Skye is looking for an escape from the reality of last summer when her sister died in a tragic accident. Her parents think that a camp for troubled teenagers might help her process her grief. All of the kids at the summer camp have lost someone close, but is bringing them together such a good idea? And can everyone at camp be trusted? When Skye starts receiving text messages from someone pretending to be her dead sister, she knows it’s time to confront the past. But what if the danger is right in front of her?
A couple of weeks ago, I bought a copy of Lying About Last Summer (which was in my book haul!), and I read it pretty soon after buying it. During #ukyachat on Friday (I wrote about Twitter chats here, if you’re interested), I saw that Sue Wallman was participating, which reminded me that I’d been meaning to write a review! I really enjoy mystery books, and I had a lot of thoughts about this one when I read it, so it’s nice to finally be writing a review.
One of the things I liked about this book was the opening, as it began on a very dramatic scene from before the time frame in which the book was set, which meant I was intrigued about what was going to happen. I also liked that the snapshots into the past continued throughout the novel, as I thought it helped to build up layers in the story, and it created a sense of mystery, as the full circumstances of her sister’s death were revealed in small segments, and the protagonist, Skye, only really talked about it at the end.
The mystery aspects of the novel with the seemingly impossible texts she was receiving was also quite unsettling, and I thought the ending worked really well, and was suitably unpredictable and surprising – I had no idea! I like it in mystery novels when the true culprit is a character who the reader is introduced to, so it would be possible for the reader to suspect that person, but they are too far removed to be thought of as a suspect, as in my opinion this creates more surprise. Lying About Last Summer did this brilliantly, and in combination with the sudden nature of Skye’s discovery, this part of the novel was wrapped up very well.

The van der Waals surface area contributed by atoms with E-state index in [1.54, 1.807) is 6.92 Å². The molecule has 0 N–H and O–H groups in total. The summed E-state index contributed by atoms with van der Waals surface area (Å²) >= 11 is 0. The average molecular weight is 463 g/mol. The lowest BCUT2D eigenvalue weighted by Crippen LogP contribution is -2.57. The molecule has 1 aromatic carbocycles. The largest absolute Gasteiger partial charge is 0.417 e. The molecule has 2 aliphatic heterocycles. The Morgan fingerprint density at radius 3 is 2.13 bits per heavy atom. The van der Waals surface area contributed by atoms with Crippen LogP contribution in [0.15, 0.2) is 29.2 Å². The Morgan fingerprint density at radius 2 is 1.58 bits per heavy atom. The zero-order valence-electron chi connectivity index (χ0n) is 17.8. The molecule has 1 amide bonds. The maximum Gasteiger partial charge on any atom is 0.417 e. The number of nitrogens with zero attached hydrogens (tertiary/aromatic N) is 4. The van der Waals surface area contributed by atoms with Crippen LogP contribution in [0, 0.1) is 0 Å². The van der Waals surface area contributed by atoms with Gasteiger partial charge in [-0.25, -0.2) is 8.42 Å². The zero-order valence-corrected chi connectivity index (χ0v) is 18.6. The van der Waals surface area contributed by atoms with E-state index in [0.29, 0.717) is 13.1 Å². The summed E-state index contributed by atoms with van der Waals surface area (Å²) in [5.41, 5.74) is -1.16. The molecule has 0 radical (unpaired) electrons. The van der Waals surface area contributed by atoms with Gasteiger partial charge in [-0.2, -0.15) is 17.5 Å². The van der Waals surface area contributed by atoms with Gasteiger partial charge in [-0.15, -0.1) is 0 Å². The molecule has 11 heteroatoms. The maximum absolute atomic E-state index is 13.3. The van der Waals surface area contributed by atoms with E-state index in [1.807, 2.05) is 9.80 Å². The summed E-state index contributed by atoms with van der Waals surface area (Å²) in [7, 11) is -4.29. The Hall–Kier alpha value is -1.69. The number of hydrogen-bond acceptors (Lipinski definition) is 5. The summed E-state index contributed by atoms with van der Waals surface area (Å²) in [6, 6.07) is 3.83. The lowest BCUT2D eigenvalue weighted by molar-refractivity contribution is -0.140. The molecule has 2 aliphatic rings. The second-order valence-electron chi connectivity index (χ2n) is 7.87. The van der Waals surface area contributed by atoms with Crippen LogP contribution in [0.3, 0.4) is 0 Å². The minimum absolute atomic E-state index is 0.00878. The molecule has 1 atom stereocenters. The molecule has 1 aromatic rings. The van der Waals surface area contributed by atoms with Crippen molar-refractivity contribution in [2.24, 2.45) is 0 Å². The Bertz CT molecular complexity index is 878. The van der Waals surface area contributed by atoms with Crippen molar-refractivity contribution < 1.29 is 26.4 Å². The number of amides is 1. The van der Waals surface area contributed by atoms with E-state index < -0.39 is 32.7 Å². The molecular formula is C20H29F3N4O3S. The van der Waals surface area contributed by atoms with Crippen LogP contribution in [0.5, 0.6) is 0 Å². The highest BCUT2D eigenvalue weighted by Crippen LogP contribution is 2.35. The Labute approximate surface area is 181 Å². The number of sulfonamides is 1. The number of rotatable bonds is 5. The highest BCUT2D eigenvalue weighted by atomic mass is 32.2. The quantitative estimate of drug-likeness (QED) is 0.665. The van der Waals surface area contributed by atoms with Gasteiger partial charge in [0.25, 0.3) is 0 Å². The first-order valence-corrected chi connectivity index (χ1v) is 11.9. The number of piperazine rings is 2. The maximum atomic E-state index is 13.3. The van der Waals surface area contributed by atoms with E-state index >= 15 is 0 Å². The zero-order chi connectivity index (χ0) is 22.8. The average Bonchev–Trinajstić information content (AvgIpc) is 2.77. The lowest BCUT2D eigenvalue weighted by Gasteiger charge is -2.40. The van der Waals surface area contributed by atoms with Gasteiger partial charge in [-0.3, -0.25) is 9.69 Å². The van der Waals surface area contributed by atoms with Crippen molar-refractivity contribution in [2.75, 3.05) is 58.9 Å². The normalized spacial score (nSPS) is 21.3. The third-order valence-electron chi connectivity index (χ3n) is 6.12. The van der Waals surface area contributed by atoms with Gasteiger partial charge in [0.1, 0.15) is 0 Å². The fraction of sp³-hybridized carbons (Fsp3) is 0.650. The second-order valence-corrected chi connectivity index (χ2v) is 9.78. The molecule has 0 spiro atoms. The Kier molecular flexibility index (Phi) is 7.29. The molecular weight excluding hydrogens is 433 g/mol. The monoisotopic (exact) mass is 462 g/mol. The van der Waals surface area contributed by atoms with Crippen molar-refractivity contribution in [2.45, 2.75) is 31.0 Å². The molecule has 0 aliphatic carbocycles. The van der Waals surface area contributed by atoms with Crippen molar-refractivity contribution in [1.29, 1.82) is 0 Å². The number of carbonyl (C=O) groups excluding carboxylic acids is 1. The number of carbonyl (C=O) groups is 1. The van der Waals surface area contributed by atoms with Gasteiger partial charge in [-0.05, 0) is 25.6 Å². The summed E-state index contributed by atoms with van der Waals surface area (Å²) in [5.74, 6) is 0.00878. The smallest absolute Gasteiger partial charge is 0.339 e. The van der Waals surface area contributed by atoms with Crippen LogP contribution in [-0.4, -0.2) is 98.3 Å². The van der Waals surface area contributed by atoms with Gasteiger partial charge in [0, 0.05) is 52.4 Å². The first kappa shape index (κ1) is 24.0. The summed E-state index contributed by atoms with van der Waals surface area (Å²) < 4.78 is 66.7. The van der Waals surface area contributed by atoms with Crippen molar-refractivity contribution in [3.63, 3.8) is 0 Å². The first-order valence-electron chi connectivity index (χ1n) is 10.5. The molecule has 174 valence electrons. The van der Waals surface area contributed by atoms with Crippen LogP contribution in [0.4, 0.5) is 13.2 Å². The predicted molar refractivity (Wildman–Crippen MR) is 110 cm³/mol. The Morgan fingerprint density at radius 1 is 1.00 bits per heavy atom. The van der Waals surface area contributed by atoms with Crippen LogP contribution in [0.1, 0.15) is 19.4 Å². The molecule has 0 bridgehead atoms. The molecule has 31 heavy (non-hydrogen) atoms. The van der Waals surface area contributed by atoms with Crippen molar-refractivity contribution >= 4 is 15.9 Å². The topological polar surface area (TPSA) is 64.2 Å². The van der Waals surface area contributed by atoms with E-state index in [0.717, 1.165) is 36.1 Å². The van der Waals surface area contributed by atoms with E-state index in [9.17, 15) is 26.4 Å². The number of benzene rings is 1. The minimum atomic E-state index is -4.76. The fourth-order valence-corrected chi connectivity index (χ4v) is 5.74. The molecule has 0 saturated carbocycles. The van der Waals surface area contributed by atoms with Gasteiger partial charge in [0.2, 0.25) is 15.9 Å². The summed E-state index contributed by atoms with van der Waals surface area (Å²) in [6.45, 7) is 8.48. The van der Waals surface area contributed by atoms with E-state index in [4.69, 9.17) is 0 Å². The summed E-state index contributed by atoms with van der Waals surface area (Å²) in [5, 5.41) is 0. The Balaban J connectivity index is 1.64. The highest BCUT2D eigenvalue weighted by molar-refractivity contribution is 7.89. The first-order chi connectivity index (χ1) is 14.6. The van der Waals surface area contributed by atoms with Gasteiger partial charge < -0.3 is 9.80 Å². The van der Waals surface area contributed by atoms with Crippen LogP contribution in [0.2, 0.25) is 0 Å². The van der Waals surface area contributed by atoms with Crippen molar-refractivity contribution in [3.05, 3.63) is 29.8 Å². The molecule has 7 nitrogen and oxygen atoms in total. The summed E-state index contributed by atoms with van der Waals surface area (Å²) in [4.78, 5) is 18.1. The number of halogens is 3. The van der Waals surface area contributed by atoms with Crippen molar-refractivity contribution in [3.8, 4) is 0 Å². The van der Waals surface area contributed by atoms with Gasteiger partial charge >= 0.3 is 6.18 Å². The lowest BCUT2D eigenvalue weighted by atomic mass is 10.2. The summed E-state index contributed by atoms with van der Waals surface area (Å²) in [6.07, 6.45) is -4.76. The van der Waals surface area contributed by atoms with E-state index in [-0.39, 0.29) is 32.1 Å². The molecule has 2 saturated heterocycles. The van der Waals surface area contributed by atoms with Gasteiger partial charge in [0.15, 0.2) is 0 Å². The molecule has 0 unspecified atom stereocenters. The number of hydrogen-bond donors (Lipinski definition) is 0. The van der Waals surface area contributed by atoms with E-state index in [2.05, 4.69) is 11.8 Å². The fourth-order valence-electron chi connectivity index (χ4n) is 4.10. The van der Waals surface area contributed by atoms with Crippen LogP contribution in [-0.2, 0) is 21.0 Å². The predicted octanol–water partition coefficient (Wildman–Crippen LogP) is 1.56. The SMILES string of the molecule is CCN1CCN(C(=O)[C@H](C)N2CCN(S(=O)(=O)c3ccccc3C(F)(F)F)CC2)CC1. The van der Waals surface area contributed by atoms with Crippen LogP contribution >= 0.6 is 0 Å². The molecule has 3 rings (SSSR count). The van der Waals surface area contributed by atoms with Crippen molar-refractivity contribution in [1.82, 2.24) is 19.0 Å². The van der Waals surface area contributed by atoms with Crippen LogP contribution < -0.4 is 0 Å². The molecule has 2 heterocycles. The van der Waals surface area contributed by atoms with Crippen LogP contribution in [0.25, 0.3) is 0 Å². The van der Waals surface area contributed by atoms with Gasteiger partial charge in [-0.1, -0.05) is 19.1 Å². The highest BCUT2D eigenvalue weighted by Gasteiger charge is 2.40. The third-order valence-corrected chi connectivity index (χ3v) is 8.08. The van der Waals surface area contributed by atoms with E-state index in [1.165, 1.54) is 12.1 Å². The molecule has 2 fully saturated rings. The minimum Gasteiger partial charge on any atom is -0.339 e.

Another thing I liked about Lying About Last Summer was the characters. Sometimes when characters have very distinctive personalities, they can come across as over the top or unrealistic, but I thought Sue Wallman did the characters excellently. I thought Skye was a very intriguing protagonist, as she was a little secretive and disconnected from her peers, which you learnt was because of her sister’s death, and it was interesting to learn more about her character and see how she developed over the novel. Also, there was a wide range in personalities, from the shy and introverted Fay to the bold and rebellious Danielle. Joe’s character was the one I was least keen on, and I thought that he became sinister instead of being sinister throughout, but this happened rather early on, and he was definitely a very creepy character! I would’ve thought that the part of the plot which Joe drove onwards would have been mentioned in the description as it was quite a big part of the plot, but the lack of expectation for it to happen meant that it was even more surprising and really kept you on edge.
Overall, I would definitely recommend Lying About Last Summer, especially to people who enjoy mysterious novels that will keep you constantly on edge.